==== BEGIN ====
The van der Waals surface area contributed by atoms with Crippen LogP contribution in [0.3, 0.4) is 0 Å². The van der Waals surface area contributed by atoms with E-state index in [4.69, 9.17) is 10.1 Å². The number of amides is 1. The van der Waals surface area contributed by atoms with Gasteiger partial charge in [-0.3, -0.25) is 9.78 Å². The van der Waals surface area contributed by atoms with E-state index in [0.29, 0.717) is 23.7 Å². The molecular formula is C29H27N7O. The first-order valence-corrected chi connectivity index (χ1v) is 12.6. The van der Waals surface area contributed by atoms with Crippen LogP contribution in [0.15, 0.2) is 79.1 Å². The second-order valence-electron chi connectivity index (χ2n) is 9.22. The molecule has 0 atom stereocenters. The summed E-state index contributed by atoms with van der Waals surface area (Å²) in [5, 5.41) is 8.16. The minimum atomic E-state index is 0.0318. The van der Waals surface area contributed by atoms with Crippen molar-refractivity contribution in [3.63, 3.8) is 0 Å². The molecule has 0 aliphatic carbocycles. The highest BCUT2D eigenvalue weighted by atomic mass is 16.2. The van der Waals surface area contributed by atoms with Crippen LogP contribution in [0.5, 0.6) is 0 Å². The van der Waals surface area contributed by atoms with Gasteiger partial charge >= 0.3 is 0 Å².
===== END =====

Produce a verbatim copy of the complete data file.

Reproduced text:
The van der Waals surface area contributed by atoms with Crippen LogP contribution in [0.3, 0.4) is 0 Å². The van der Waals surface area contributed by atoms with E-state index in [4.69, 9.17) is 10.1 Å². The number of amides is 1. The van der Waals surface area contributed by atoms with Gasteiger partial charge in [-0.3, -0.25) is 9.78 Å². The van der Waals surface area contributed by atoms with E-state index in [0.29, 0.717) is 23.7 Å². The molecular formula is C29H27N7O. The first-order valence-corrected chi connectivity index (χ1v) is 12.6. The van der Waals surface area contributed by atoms with Crippen LogP contribution in [0.15, 0.2) is 79.1 Å². The second-order valence-electron chi connectivity index (χ2n) is 9.22. The molecule has 0 atom stereocenters. The summed E-state index contributed by atoms with van der Waals surface area (Å²) in [5, 5.41) is 8.16. The minimum atomic E-state index is 0.0318. The van der Waals surface area contributed by atoms with Crippen molar-refractivity contribution in [3.63, 3.8) is 0 Å². The molecule has 0 aliphatic carbocycles. The highest BCUT2D eigenvalue weighted by atomic mass is 16.2. The van der Waals surface area contributed by atoms with Crippen LogP contribution in [0.5, 0.6) is 0 Å². The van der Waals surface area contributed by atoms with Gasteiger partial charge >= 0.3 is 0 Å².